With the start of the new school term looming one of the things that can really help your child to learn and focus is getting them to eat something for breakfast and I’m not talking about a packet of crisps and fizzy drink bought on the way to school!

Why is breakfast important?

Children’s brains are like sponges soaking up loads of information and as a result the brain uses up enormous amounts of energy.

What we feed our children can have an impact on their mood, concentration, attention span and the ability to learn.

Breakfast is a particularly important meal for children.  If breakfast is skipped then blood sugar levels can fall rapidly leading to symptoms including anxiety, aggression, lack of concentration, fatigue, headaches, panic attacks, tears and mood swings – not exactly conducive to learning in the classroom.

Children often experience mood swings and sometimes erratic behaviour but cannot express how they are feeling through words.  Inevitably it is their actions that we take note of especially if they are trying our patience!

Some ideas for breakfasts

I have put together a few ideas to introduce some variety into breakfast times and tempt your children to eat.

Firstly, try to throw out your preconceptions of what a breakfast should be.  Most of us think along the lines of something sweet, be it a cereal, toast and jam or croissants and these are the kinds of foods that are marketed as being ‘breakfast’ foods.  But, when it comes to children (and adults too) it is worth thinking outside the box offering some other ideas which may go down better.

Lots of children say they are just not hungry in the morning so it’s a question of tempting them to try to eat at least a little bit of something:

  • Smoothie (http://www.lucksyardclinic.com/breakfast-smoothie/)
  • Some fruit and chunks of cheese eg slices of apple, pear, berries etc.  Add chunks of whatever cheese they like.
  • Proper porridge oats (not a pre-packed variety).  If you soak this overnight in milk it will be so quick to cook.  Add in spoon of ground almonds (if nuts are acceptable) and a teaspoon of honey.  The cooked porridge can be served with some fresh fruit or a teaspoon of maple syrup drizzled over.
  • Toasted mini bagel with variety of toppings: marmite, peanut butter, a little honey or try a nut butter which is a great source of protein.
  • Yoghurt or fromage frais (full fat).  Buying plain varieties and adding your own fruit is a healthier option.  You could add a spoon of crunchy granola on top rather than a whole bowl of cereal.
  • Little bowl of chopped fruit with some carrot sticks or slices of red pepper and dip such as hummous.
  • Crackers with some ham or salami
  • Cheesey oatcakes with butter or cream cheese spread (also breadsticks with spread or dip)
  • Beans on toast or grilled cheese on toast cut into fingers


Try to avoid sugary breakfast cereals and juice drinks that have added sugar. Remember that pure juices are also a source of sugar so try to encourage your child to try plain water or a glass of milk both of which are better options.  Excess sugar leads to unhappy, hyped up kids and causes a rollercoaster of blood sugar levels which makes it difficult for children to concentrate and hard for teachers too!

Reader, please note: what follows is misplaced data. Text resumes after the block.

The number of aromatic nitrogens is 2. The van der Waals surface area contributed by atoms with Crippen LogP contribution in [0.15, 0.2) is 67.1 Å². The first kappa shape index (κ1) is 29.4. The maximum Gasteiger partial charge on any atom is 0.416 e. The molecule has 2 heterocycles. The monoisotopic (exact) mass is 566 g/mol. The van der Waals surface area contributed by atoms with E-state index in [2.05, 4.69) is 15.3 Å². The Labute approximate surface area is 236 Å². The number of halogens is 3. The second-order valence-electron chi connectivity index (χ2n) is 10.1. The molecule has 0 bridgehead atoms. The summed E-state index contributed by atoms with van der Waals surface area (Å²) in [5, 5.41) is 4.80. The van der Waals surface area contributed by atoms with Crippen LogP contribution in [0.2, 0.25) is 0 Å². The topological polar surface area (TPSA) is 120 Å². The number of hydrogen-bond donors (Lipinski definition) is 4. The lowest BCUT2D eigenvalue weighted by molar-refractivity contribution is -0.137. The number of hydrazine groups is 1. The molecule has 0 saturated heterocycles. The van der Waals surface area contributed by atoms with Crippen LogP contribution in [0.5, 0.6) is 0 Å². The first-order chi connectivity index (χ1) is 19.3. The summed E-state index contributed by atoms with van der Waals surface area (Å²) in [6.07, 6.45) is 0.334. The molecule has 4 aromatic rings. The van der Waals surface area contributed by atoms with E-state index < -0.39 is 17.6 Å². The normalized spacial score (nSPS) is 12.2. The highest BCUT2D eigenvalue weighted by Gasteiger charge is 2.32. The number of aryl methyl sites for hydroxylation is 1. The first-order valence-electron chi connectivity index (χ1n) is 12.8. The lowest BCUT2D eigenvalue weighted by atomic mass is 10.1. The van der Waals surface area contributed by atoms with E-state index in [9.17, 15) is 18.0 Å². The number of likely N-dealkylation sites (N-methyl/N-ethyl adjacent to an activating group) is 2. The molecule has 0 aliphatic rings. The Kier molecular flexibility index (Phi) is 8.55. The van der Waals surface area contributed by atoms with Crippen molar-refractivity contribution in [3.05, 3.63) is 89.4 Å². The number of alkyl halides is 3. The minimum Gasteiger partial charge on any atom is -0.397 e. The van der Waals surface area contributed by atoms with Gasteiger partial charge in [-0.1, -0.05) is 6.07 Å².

This is a recipe for pancakes that goes down very well in my household and before you all shout ‘we haven’t got time to do this!’, I have done this on a school morning – preparation is the key! (and maybe getting up a bit earlier…..but in my experience the smell of the pancakes can get most kids out of bed).  You can make a big batch of this mixture and keep covered in the fridge for a couple of days.  Just stir it all back together again and away you go.

Makes about 10 pancakes:

  • 200g self raising flour – I use a combination of ½ and ½ wholemeal and white spelt flours.  You could also use buckwheat flour that is gluten free
  • 1 tsp baking powder
  • 1 large egg
  • 300ml milk – you can use a plant based milk if desired
  • 1 tsp ground cinnamon
  • Pinch sea salt



  • Mix together the flour, baking powder and a pinch of salt in a large bowl. Beat the egg with the milk, make a well in the centre of the dry ingredients and whisk in the milk to make a thick smooth batter.
  • Heat a small knob of butter in a large non-stick frying pan. Drop a large tablespoonful of the batter per pancake into the pan to make pancakes about 7.5cm across. Make three or four pancakes at a time. Cook for about 3 minutes over a medium heat until small bubbles appear on the surface of each pancake, then turn and cook another 2-3 minutes until golden. Cover with kitchen paper to keep warm or in a warm oven while you use up the rest of the batter.


Try these alternatives:

  • Chop up fresh berries (strawberries are especially good for this) and add a teaspoon of natural maple syrup. Let the berries macerate for 10 minutes or so and you will get a lovely syrup.  Serve with the pancakes – no extra sugar needed!
  • Any other kind of fruit – whatever your children likes
  • Chopped toasted nuts – sprinkle on with some lemon juice and 1 teaspoon runny honey or maple syrup
  • Whipped ricotta cheese or full fat Greek yoghurt with lightly toasted pine nuts
  • Lime juice and grated coconut – you can buy little packs of fresh coconut that can be easily grated in a nut/spice/coffee grinder.  Add a little sprinkle of muscovado sugar or palm sugar (jaggery)
  • Cream cheese or crème fraiche with strips of smoked salmon and fresh dill